• THE MARELIFE NEWS • NOVEMBER • 2012 5 and thus also advance our dialogue in addition to the cost efficient tracing power of these. Also it was emphasized the need of instantly knowing wild or es- caped and from where, at the moment too challenging to the DNA- method but also here there is a continuous development in speed of analysis. It was also suggested that the one method did not exclude the other but rather could mutually strengthen. Hence, also a physic- al tagging method was presented by Europharma. Overall there was also a consensus that the ultimate goal is to prevent most and ideally all escapees and this vision was addressed by two concepts: the intelligent electronic net by Havtek and the re- sponder tag by Seafood Security. The presentations can be retrieved from the download section together with program and participant list. http://bit.ly/QswQXK FOOD FROM THE OCEANAcademyofSciencesymposium inJanuary2013 The future of Norwegian and International aquaculture are focused at a symposium in The Norwegian Academy of Sci- ence and Letters, Wednesday, January 30. Minister of Fisheries and Coastal Affairs, Lisbeth Berg-Hansen, is the first in the row of top key-note speakers at the symposium with topics ranging from the general picture and overview to technological challenges and innovation. Director Christina Abildgaard, Director Karl A. Almås, Professor Roy H. Gabrielsen, Professor John Grue and Director Fridtjof Unander is in the advis- ory board preparing the symposium. Key-notes will be held by Karl A. Almås, SINTEF, Lasse Taranger, Havforskningsinstituttet, Yngvar Olsen, NTNU, Ragnar Tveterås, Uni- versity of Stavanger and Liv Monica Subholt, Kvaerner ASA. More in- formation closer to January 30, on the web: http://www.dnva.no ANALYSEDRecentimportantreportsand whitepapersforthesector. The Government launched recently its major long term marine R&D and innovation strategy for Norway: HAV21. Research Coun- cil of Norway acted as sectretariat for the report. MareLife and al- lies, especially through the Storby Marin-network has been a bottom up driving force to realize this report not least through its Havlandet Norge report 2010. Read the report here: http://bit.ly/Ya1EB9 SINTEF together with DKNVS and NTVA recently presented a hol- istic analysis of the marine capacity of Norway in a global con- text. Read the SINTEF report here: http://bit.ly/Ya1pGa Both above reports together with EU and international reports from FAO etc will act as very useful back drops for MareLife and allies innovation session NASF Day Zero, Bergen March 5, where Global Aquaculture solutions will be put on the agenda as a main topic. ADVANCING COOPERATIONAlliancesshapingthemarine world–globally... MareLife is in the process of formalizing strategic collaborat- ive constructions with Biomarine Business Convention, Global Aquaculture Alliance (GAA) and Iceland Ocean Cluster. Recently the North Atlantic Ocean Cluster Alliance was founded with representatives from Norway, Iceland, Greenland, the Faroe Islands, Denmark and Newsfoundland Canada. This cooperation is sponsored by NORA and Nordic Innovation and will be lead by Ice- land. One focus area where MareLife will be involved is to work together to enhance to competence for better utilization of byproducts form wild catch. http://www.gaalliance.org http://www.biomarine.org http://www.sjavarklasinn.in/en/ … andnationally MareLife fosters innovation through facilitating cross talk between the private sector, the public sector and the R&D entit- ies forming a triple helix. Our organisation is receiving critical im- portant grants from The Research Council of Norway, Oslo Municipality and Akershus County Council through the VRI pro- gram to supoort this way of advancing innovation in the marine sector. Our strategic collaboration with Innovation Norway both nation- ally, through the biotech industrial network, and abroad is an import- ant part of the MareLife activities. Noteably The Norwegian Industrial Biotechnology Network, with several MareLife members participating. http://www.innovasjonnorge.no http://www.forsknings- radet.no/en/Home_page/1177315753906 http://bit.ly/zBHdCT Blue Frontier Magazine No 2, printed in London and Bangkok.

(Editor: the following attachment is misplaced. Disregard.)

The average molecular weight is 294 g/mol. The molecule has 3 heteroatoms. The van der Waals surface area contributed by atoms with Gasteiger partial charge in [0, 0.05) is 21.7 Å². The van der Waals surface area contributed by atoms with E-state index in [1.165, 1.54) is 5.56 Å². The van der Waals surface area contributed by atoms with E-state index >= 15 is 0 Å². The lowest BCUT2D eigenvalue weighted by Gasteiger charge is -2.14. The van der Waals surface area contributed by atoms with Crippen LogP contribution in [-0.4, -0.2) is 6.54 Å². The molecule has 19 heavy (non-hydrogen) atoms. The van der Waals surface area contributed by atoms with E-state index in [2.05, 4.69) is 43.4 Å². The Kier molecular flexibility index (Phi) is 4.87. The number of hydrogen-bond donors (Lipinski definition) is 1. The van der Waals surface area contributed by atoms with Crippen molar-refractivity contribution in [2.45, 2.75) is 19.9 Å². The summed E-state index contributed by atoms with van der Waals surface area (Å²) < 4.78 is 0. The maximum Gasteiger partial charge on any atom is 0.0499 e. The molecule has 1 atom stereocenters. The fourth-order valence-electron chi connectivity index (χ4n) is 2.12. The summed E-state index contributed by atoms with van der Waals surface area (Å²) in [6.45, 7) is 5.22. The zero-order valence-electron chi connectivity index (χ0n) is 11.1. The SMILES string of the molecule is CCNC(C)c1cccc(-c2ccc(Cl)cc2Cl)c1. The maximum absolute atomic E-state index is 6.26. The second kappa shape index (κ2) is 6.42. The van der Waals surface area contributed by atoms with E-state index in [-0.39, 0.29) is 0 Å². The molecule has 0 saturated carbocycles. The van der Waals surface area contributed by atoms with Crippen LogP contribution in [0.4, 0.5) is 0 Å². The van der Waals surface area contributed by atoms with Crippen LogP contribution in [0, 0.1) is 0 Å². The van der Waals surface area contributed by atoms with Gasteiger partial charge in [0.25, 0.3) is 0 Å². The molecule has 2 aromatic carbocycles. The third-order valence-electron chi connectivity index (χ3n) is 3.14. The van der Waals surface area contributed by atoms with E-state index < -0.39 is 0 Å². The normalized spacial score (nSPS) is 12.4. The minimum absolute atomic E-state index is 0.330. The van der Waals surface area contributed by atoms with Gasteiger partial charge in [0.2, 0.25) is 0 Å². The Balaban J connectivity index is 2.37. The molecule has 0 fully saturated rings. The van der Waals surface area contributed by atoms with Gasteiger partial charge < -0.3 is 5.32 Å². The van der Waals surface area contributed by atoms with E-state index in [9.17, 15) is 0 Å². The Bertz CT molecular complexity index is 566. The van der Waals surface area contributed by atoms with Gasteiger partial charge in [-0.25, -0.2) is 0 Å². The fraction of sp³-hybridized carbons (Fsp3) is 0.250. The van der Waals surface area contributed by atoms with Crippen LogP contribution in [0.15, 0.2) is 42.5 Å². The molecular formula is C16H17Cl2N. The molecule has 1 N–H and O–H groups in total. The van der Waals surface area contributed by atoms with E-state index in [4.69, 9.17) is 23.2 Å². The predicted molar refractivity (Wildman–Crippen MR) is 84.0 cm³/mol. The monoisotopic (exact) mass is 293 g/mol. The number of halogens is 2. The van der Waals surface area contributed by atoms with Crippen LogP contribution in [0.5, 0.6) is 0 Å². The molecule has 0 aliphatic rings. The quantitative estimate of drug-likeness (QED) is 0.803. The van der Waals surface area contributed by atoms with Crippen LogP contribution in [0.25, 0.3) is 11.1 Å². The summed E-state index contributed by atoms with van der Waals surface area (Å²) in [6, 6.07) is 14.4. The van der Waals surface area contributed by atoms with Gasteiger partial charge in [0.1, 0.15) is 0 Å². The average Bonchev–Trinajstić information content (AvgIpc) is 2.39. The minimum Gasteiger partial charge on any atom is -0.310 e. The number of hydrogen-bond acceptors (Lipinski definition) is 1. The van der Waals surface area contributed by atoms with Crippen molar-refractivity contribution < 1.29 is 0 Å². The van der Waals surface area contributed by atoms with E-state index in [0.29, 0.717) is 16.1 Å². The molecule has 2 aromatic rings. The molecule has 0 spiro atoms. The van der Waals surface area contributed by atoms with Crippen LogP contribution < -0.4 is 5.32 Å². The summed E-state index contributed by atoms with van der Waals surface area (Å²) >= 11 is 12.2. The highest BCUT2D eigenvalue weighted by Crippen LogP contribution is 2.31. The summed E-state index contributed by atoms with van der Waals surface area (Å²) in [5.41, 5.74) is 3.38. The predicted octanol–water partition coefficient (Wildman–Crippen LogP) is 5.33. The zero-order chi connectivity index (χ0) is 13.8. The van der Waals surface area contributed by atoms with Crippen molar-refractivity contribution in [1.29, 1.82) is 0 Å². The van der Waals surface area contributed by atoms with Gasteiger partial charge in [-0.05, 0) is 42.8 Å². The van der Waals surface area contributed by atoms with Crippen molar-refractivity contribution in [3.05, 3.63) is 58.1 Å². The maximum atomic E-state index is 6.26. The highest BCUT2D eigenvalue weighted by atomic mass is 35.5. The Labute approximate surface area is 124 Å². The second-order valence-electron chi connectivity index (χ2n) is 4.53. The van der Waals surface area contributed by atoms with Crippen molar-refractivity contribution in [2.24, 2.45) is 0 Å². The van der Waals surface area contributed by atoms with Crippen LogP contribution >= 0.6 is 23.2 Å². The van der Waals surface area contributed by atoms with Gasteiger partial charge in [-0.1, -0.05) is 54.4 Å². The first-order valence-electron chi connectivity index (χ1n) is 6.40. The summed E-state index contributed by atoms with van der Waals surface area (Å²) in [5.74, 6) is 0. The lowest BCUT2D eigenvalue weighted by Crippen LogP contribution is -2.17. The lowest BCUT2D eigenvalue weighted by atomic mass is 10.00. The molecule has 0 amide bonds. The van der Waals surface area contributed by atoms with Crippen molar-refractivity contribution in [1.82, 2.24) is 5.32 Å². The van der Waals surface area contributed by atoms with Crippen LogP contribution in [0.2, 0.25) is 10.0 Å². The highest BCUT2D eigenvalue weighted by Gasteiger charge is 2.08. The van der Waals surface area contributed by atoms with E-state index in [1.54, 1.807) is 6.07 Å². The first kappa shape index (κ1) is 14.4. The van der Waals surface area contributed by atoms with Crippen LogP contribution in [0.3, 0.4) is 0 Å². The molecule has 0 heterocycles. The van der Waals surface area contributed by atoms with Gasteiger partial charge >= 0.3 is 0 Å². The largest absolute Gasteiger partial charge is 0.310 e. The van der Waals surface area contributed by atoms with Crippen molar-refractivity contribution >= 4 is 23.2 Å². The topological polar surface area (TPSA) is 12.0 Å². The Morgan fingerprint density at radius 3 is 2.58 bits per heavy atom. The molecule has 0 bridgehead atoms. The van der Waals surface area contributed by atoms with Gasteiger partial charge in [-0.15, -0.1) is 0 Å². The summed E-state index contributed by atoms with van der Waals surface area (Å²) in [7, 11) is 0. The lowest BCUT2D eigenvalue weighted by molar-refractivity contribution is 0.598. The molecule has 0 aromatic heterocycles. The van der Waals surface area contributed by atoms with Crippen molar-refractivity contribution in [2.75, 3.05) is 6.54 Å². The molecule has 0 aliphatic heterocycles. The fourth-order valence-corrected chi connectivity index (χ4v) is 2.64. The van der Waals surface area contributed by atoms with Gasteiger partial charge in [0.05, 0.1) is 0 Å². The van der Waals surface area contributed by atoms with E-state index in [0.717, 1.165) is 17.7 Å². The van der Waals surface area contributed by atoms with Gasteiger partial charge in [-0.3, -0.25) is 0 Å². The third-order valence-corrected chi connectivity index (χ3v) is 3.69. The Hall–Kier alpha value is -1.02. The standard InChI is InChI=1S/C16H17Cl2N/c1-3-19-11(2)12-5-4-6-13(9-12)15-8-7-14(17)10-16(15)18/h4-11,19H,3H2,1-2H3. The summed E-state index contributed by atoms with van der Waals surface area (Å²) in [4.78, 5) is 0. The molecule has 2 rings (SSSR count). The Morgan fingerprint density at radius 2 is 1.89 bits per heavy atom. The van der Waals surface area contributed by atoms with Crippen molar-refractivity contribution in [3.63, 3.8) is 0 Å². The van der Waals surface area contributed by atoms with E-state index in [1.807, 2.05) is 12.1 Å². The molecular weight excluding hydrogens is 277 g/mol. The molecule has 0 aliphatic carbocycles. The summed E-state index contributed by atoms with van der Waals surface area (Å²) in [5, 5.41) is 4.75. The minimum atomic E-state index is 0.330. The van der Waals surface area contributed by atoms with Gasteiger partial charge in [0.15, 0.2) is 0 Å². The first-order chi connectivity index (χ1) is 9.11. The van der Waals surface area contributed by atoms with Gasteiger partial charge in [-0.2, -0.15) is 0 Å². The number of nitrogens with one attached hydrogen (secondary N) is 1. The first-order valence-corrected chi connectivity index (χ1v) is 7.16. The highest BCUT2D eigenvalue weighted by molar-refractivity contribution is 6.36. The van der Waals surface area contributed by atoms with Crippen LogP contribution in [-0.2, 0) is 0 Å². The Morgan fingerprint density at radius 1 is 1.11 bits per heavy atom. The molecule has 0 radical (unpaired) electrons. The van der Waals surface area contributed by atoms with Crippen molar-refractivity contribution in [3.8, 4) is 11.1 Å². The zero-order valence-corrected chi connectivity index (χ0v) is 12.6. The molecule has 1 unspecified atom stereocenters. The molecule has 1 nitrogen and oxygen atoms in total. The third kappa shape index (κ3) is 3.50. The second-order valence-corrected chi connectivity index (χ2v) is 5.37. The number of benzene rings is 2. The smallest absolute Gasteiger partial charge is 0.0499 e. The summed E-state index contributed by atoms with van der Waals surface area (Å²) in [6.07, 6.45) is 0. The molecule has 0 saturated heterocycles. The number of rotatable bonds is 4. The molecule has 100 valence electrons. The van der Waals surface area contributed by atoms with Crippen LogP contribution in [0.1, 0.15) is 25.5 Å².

• THE MARELIFE NEWS • NOVEMBER • 20126 SALMON GENOME PAVING THE WAY FOR NEW BUSINESS AquaGenASAkeypartnerinthe newconsortiumBlueGenomic Chile In several projects the Salmon, Trout and Cod Genome research has brought new, significant steps forward, and will in the coming years form the basis for development and commercialization of new products and services in the aquaculture sector according to the Aqua Gene management. - Aqua Gens early investments in the dual platforms of biotechnology and breeding has already led to new products that give the aquaculture sector more choices for improving productivity and sustainability. The completion of the salmon genome, combined with the Biotech 2021 program in Norway and Blue Genomics consortiumin Chile will build a solid fundament for new innovative products and services that will reach the marketplace in near future, says Odd Magne Rødseth, CEO, Aqua Gen. Head of research at AquaGen, Nina Santi, says the company now exploits the knowledge from the Salmon Genome Project to improve the farmed salmons survival and quality. - Through focused product development, ourt products with increased IPN and PD resistance are already in the market, and with markers for fillet colour coming to market soon, says Santi. She reveals other tools to be used in further research: Three new SNP chips developed by Aqua Gen in collaboration with CIGENE/UMB, two for salmon and one for trout. The first salmon chip will contain some 950 000 SNP, which is a giant leap forward compared to what is available today. The best chip at the moment contain some 6 000 SNP. These chips represents total new powerful tools for identifying industrial important genes, the information of which will advance salmonid genetic enhancements to new levels. According to Nina Santi, AquaGen puts great effort in collaboration with researchers both in Norway and internationally, and to enhance the knowledge regarding the salmon genome and methods of selection. In the RCN BIOTEK2021 program, AquaGen - together with three partners - will contribute through the recently granted AQUAGENOME project under the supervision of CEES, University of Oslo. - We will bring the work with the salmon and cod genomes into the next phase, Santi says. In the project 1000 genomes of each species shall be sequenced, mapping the geneti variation within the species. The genetic variation is the main basis for any breeding progress. New methods to develop sterile salmon, SALMOSTERILE managed by HI, is another research project with which AquaGene is Odd Magne Rødseth, CEO, Aqua Gen: A solid fundament for new innovative products and services that will reach the marketplace in near future. Photo: Gorm K. Gaare. Research in Salmon Genome has led to several new projects and business cases. Photo: Aqua Gen